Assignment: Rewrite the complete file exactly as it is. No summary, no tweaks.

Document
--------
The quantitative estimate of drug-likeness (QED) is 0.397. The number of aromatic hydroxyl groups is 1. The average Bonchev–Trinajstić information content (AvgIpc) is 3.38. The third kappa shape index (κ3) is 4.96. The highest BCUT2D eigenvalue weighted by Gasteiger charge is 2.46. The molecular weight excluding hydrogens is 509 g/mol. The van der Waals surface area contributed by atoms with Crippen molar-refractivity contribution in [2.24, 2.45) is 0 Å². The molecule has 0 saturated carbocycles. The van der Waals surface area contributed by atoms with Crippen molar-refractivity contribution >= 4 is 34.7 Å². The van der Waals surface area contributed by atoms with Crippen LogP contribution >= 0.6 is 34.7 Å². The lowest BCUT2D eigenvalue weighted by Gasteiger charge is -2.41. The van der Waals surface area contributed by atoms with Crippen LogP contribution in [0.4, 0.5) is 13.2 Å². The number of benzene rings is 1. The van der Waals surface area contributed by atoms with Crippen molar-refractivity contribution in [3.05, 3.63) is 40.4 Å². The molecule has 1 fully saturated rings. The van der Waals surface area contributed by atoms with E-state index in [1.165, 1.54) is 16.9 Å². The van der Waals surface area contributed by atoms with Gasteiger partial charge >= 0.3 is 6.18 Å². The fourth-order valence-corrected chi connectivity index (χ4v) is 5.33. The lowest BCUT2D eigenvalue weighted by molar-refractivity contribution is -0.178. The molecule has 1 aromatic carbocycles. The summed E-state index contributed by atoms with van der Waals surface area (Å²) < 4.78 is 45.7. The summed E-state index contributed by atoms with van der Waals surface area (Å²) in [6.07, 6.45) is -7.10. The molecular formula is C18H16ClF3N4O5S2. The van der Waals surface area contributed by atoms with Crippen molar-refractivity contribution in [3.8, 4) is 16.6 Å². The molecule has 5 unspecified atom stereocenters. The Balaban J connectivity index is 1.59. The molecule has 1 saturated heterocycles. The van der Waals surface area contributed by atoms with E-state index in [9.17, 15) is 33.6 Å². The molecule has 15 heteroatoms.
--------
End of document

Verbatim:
The quantitative estimate of drug-likeness (QED) is 0.397. The number of aromatic hydroxyl groups is 1. The average Bonchev–Trinajstić information content (AvgIpc) is 3.38. The third kappa shape index (κ3) is 4.96. The highest BCUT2D eigenvalue weighted by Gasteiger charge is 2.46. The molecular weight excluding hydrogens is 509 g/mol. The van der Waals surface area contributed by atoms with Crippen molar-refractivity contribution in [2.24, 2.45) is 0 Å². The molecule has 0 saturated carbocycles. The van der Waals surface area contributed by atoms with Crippen molar-refractivity contribution >= 4 is 34.7 Å². The van der Waals surface area contributed by atoms with Crippen LogP contribution >= 0.6 is 34.7 Å². The lowest BCUT2D eigenvalue weighted by Gasteiger charge is -2.41. The van der Waals surface area contributed by atoms with Crippen LogP contribution in [0.4, 0.5) is 13.2 Å². The number of benzene rings is 1. The van der Waals surface area contributed by atoms with Crippen molar-refractivity contribution in [3.05, 3.63) is 40.4 Å². The molecule has 1 fully saturated rings. The van der Waals surface area contributed by atoms with E-state index in [1.165, 1.54) is 16.9 Å². The van der Waals surface area contributed by atoms with Gasteiger partial charge >= 0.3 is 6.18 Å². The fourth-order valence-corrected chi connectivity index (χ4v) is 5.33. The lowest BCUT2D eigenvalue weighted by molar-refractivity contribution is -0.178. The molecule has 1 aromatic carbocycles. The summed E-state index contributed by atoms with van der Waals surface area (Å²) < 4.78 is 45.7. The summed E-state index contributed by atoms with van der Waals surface area (Å²) in [6.07, 6.45) is -7.10. The molecular formula is C18H16ClF3N4O5S2. The van der Waals surface area contributed by atoms with Crippen molar-refractivity contribution in [3.8, 4) is 16.6 Å². The molecule has 5 unspecified atom stereocenters. The Balaban J connectivity index is 1.59. The molecule has 1 saturated heterocycles. The van der Waals surface area contributed by atoms with E-state index in [9.17, 15) is 33.6 Å². The molecule has 15 heteroatoms.